Comments: Western U.S. (including HI) from ID to NM; disjunct in eastern U.S. (approximately 1/2 of the states) (Kartesz 1999).

7. Proportion of Current Range Where the Species is Negatively Impacting Biodiversity:Medium/Low significance
Comments: Some negative impacts assumed at least in the California-to-western Oregon and Washington area, where this species is quite common (Hitchcock and Cronquist 1973; Hickman 1993; J. Kartesz, unpublished 2005 draft distribution data).

8. Proportion of Nation's Biogeographic Units Invaded:High/Moderate significance
Comments: Potentially in c. 39 ecoreigions - inferred from Kartesz (1999) and TNC (2001).

9. Diversity of Habitats or Ecological Systems Invaded in Nation:Low significance
Comments: Colonizes disturbed areas, especially wet places: wastelands, pastures and forest plantations, roadsides, creak gullies, river flats, fence lines, right-of-way corridors (Bossard et al. 2000).

Subrank III. Trend in Distribution and Abundance: Medium/Low

10. Current Trend in Total Range within Nation:Medium/Low significance
Comments: Unknown but presumed not rapidly expanding nor declining.

11. Proportion of Potential Range Currently Occupied:Unknown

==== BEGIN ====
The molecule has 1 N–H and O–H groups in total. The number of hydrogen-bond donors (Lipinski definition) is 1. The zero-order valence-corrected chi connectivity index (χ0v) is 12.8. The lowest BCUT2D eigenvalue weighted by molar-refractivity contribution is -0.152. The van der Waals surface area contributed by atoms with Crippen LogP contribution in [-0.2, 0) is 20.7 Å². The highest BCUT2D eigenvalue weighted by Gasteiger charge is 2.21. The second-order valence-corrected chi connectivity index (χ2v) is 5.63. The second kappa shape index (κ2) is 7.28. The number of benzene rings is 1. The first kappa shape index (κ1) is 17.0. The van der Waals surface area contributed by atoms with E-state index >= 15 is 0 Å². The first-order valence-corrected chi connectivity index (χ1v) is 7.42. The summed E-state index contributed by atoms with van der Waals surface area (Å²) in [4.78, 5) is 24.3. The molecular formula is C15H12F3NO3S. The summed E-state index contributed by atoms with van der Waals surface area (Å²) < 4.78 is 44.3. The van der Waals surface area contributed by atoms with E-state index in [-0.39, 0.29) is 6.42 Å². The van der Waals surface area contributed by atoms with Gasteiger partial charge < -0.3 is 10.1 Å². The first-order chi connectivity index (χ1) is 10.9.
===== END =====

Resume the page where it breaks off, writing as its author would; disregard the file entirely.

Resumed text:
12. Long-distance Dispersal Potential within Nation:High/Moderate significance
Comments: Seeds are dispersed by mammals and birds (Bossard et al. 2000). Originially introduced in cultivation in CA (c. 1885), then introduced to OH in 1945 (Bossard et al. 2000). Seeds can be distributed by streams and rivers (Bossard et al. 2000).

13. Local Range Expansion or Change in Abundance:Medium/Low significance
Comments: Unknown but assumed not rapidly increasing (doubling in area in 10 years) nor stable (given increases in disturbance in general).

14. Inherent Ability to Invade Conservation Areas and Other Native Species Habitats:Low significance
Comments: Common in riparian areas where periodic inundation maintains an early seral community (Bossard et al. 2000). Seedlings require sunlight, and are not expected to establish in mature communities (Bossard et al. 2000). R. discolor establishment depends on the availability of open habitats such as degraded pastures, eroded soils along streams, lands formerly cultivated; in Australia seedlings receiving less than 44 percent of full sunlight did not survive (Amor 1974, as cited in Hoshovski 2001).

15. Similar Habitats Invaded Elsewhere:Low significance
Comments: ON and BC, Canada (Kartesz 1999). Australia (Hoshovski 2001).

16. Reproductive Characteristics:High/Moderate significance